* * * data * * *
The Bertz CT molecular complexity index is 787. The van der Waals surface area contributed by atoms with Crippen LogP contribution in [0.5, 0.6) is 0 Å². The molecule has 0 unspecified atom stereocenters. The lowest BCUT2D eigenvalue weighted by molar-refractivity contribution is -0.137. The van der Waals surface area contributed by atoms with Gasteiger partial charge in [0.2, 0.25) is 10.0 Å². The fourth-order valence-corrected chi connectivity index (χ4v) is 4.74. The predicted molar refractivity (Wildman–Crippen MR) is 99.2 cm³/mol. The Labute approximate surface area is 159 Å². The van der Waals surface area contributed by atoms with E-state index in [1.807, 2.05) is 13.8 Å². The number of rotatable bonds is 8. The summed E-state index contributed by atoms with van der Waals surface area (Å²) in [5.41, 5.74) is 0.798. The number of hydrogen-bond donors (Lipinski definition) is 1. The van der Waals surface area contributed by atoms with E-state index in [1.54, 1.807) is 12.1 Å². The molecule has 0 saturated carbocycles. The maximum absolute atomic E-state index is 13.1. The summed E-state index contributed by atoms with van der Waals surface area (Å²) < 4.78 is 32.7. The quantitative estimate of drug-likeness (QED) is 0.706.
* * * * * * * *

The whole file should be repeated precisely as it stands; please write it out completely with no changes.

The Bertz CT molecular complexity index is 787. The van der Waals surface area contributed by atoms with Crippen LogP contribution in [0.5, 0.6) is 0 Å². The molecule has 0 unspecified atom stereocenters. The lowest BCUT2D eigenvalue weighted by molar-refractivity contribution is -0.137. The van der Waals surface area contributed by atoms with Gasteiger partial charge in [0.2, 0.25) is 10.0 Å². The fourth-order valence-corrected chi connectivity index (χ4v) is 4.74. The predicted molar refractivity (Wildman–Crippen MR) is 99.2 cm³/mol. The Labute approximate surface area is 159 Å². The van der Waals surface area contributed by atoms with E-state index in [1.807, 2.05) is 13.8 Å². The number of rotatable bonds is 8. The summed E-state index contributed by atoms with van der Waals surface area (Å²) in [5.41, 5.74) is 0.798. The number of hydrogen-bond donors (Lipinski definition) is 1. The van der Waals surface area contributed by atoms with E-state index in [1.54, 1.807) is 12.1 Å². The molecule has 0 saturated carbocycles. The maximum absolute atomic E-state index is 13.1. The summed E-state index contributed by atoms with van der Waals surface area (Å²) < 4.78 is 32.7. The quantitative estimate of drug-likeness (QED) is 0.706.